Legorreta & Legorreta was also the architect for the Georgetown University School of Foreign Service facility, a project it says attempts to break down the monumentality of the building to a more human scale to make the student feel comfortable and create a homely environment. The handover is due to take place in 2010.
Education City will be home to more than just educational facilities. It is a hugely ambitious project that includes a $2.3bn hospital, a conference and exhibition centre, an equine centre and a light railway, among many other complex schemes.
The futuristic Sidra Medical & Research Centre was designed by Argentine architect Cesar Pelli. The use of natural lighting and indoor gardens are described as central to the ‘healing experience’ Sidra hopes to offer to its patients in an effort to avoid the institutionalised feeling associated with many hospitals. The hospital will initially house 412 beds when it opens in 2012, but will have infrastructure to expand to 550 beds.
Al-Shaqab equestrian centre is being built on an 800,000 sq m plot in Education City. It will accommodate more than 400 horses and include competition arenas, a veterinary hospital, a museum and a library.
The Qatar National Convention Centre will include a 2,500-seat, three-tiered auditorium, a conference hall for up to 4,000 delegates, 40,000 sq m of exhibition space and a further 52 meeting rooms.
Education City is also intended to have a main rail station, which will connect the light rail system for travel within the campus to the underground railway planned by the government, and in time with the GCC railway.
The first three buildings of the Qatar Science & Technology Park (QSTP), which also forms part of the Education City masterplan, are already occupied. QSTP’s inauguration in March 2009 was a significant milestone for the Qatar Foundation and its bid to jump-start a research culture in Qatar. The foundation was applauded by the 20 or so international technology firms that are now tenants of the building for providing them with world-class research facilities.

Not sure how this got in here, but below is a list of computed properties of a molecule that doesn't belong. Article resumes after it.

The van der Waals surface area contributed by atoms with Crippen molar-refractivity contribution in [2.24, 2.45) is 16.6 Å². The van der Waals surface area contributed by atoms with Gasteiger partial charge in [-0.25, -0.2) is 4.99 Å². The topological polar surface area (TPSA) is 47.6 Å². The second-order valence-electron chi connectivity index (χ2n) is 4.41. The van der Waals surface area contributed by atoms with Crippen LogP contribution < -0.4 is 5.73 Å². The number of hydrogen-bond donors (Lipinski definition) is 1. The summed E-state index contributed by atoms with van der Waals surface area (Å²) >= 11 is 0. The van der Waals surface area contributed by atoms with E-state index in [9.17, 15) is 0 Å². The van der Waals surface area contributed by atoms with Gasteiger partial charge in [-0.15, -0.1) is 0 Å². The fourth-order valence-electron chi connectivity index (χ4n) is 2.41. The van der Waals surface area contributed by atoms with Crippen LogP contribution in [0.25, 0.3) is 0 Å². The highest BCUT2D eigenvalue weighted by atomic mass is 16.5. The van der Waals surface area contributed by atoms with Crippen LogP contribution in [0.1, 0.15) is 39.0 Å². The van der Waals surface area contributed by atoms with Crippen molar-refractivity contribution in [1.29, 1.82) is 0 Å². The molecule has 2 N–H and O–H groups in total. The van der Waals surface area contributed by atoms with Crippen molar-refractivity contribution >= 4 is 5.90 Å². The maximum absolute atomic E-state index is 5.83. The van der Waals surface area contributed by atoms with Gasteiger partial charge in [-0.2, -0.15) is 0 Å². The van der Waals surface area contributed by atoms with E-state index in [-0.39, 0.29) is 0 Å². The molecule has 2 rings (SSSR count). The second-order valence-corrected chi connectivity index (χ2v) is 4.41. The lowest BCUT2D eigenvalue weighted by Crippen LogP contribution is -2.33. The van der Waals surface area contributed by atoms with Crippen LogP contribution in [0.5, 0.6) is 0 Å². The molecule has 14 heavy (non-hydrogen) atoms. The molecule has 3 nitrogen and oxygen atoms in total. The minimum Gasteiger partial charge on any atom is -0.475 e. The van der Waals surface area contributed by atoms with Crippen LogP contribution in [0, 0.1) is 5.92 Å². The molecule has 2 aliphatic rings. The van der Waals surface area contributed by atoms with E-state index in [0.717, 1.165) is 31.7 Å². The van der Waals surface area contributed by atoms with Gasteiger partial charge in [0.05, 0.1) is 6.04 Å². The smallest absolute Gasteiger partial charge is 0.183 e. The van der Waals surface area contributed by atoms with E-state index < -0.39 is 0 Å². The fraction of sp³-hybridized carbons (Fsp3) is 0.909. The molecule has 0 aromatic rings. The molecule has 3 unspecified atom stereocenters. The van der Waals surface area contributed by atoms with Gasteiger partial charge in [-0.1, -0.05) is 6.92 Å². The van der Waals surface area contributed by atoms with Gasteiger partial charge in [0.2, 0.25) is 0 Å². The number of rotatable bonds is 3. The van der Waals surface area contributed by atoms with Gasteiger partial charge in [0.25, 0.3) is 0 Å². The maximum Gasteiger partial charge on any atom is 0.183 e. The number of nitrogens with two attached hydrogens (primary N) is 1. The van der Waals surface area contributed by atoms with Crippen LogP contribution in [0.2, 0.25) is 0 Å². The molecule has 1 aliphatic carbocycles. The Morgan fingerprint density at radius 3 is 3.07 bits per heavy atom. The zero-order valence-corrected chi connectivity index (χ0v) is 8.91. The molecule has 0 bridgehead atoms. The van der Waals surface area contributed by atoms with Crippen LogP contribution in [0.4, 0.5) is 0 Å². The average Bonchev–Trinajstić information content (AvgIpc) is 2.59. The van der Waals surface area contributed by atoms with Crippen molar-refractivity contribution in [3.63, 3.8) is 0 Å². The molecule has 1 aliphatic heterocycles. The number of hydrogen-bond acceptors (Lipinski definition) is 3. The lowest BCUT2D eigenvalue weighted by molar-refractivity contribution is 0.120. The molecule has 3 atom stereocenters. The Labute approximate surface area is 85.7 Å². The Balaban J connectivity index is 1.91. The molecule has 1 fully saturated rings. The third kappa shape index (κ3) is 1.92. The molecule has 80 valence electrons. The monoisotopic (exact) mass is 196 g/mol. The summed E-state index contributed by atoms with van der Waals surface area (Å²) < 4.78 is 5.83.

Australia’s Woods Bagot was the architect for the project. The company says the initial bid documents for QSTP requested the construction of a Western-style business park. It was only as face-to-face talks with the Qatar Foundation began and the wider aims of the Education City project became obvious that QSTP turned from being a -pragmatic series of warehouses into an iconic landmark. “The function of building is all about innovation and research, and we felt it had to reflect that in the design as well,” says Mark Mitcheson-Low, project director for QSTP at Woods Bagot. “The brief was for something not just unique to Qatar but for the science park industry, because why else would people come to Qatar unless the facilities set a new benchmark for this type of industry?”
The result has been the creation of three integrated buildings comprising flexible workspaces that can easily be adapted to the research needs of the tenant.
“We wanted to give it a campus feel to create the sense of a knowledge community around the building,” says Mitcheson-Low. “So it had to have semi-public spaces and courtyards where people could meet.”